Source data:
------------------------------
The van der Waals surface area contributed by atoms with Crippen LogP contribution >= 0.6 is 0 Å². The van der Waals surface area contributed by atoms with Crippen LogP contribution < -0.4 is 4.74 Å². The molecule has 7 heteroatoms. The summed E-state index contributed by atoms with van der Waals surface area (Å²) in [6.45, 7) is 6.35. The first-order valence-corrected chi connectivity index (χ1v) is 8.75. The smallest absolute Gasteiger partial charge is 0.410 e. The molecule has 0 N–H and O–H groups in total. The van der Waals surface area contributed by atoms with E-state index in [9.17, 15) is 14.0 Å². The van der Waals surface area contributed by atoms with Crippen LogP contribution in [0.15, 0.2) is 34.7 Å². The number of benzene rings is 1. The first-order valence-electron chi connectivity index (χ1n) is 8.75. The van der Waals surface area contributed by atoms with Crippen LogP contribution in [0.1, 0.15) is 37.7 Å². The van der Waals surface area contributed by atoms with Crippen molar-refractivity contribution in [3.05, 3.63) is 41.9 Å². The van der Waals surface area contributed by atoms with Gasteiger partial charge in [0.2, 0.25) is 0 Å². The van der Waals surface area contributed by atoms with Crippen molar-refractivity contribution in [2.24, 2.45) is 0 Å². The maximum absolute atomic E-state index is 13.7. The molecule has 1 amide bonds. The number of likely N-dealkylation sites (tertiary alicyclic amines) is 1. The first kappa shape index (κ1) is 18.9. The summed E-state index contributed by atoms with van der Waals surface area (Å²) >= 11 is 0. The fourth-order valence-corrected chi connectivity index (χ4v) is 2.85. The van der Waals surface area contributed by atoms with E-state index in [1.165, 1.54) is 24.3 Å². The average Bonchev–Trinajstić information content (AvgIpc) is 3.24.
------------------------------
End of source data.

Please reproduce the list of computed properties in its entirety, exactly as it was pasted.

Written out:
The van der Waals surface area contributed by atoms with Crippen LogP contribution >= 0.6 is 0 Å². The van der Waals surface area contributed by atoms with Crippen LogP contribution < -0.4 is 4.74 Å². The molecule has 7 heteroatoms. The summed E-state index contributed by atoms with van der Waals surface area (Å²) in [6.45, 7) is 6.35. The first-order valence-corrected chi connectivity index (χ1v) is 8.75. The smallest absolute Gasteiger partial charge is 0.410 e. The molecule has 0 N–H and O–H groups in total. The van der Waals surface area contributed by atoms with E-state index in [9.17, 15) is 14.0 Å². The van der Waals surface area contributed by atoms with Crippen LogP contribution in [0.15, 0.2) is 34.7 Å². The number of benzene rings is 1. The first-order valence-electron chi connectivity index (χ1n) is 8.75. The van der Waals surface area contributed by atoms with Crippen LogP contribution in [0.1, 0.15) is 37.7 Å². The van der Waals surface area contributed by atoms with Crippen molar-refractivity contribution in [3.05, 3.63) is 41.9 Å². The van der Waals surface area contributed by atoms with Gasteiger partial charge in [0.2, 0.25) is 0 Å². The van der Waals surface area contributed by atoms with Crippen molar-refractivity contribution in [2.24, 2.45) is 0 Å². The maximum absolute atomic E-state index is 13.7. The molecule has 1 amide bonds. The number of likely N-dealkylation sites (tertiary alicyclic amines) is 1. The first kappa shape index (κ1) is 18.9. The summed E-state index contributed by atoms with van der Waals surface area (Å²) >= 11 is 0. The fourth-order valence-corrected chi connectivity index (χ4v) is 2.85. The van der Waals surface area contributed by atoms with E-state index in [1.165, 1.54) is 24.3 Å². The average Bonchev–Trinajstić information content (AvgIpc) is 3.24.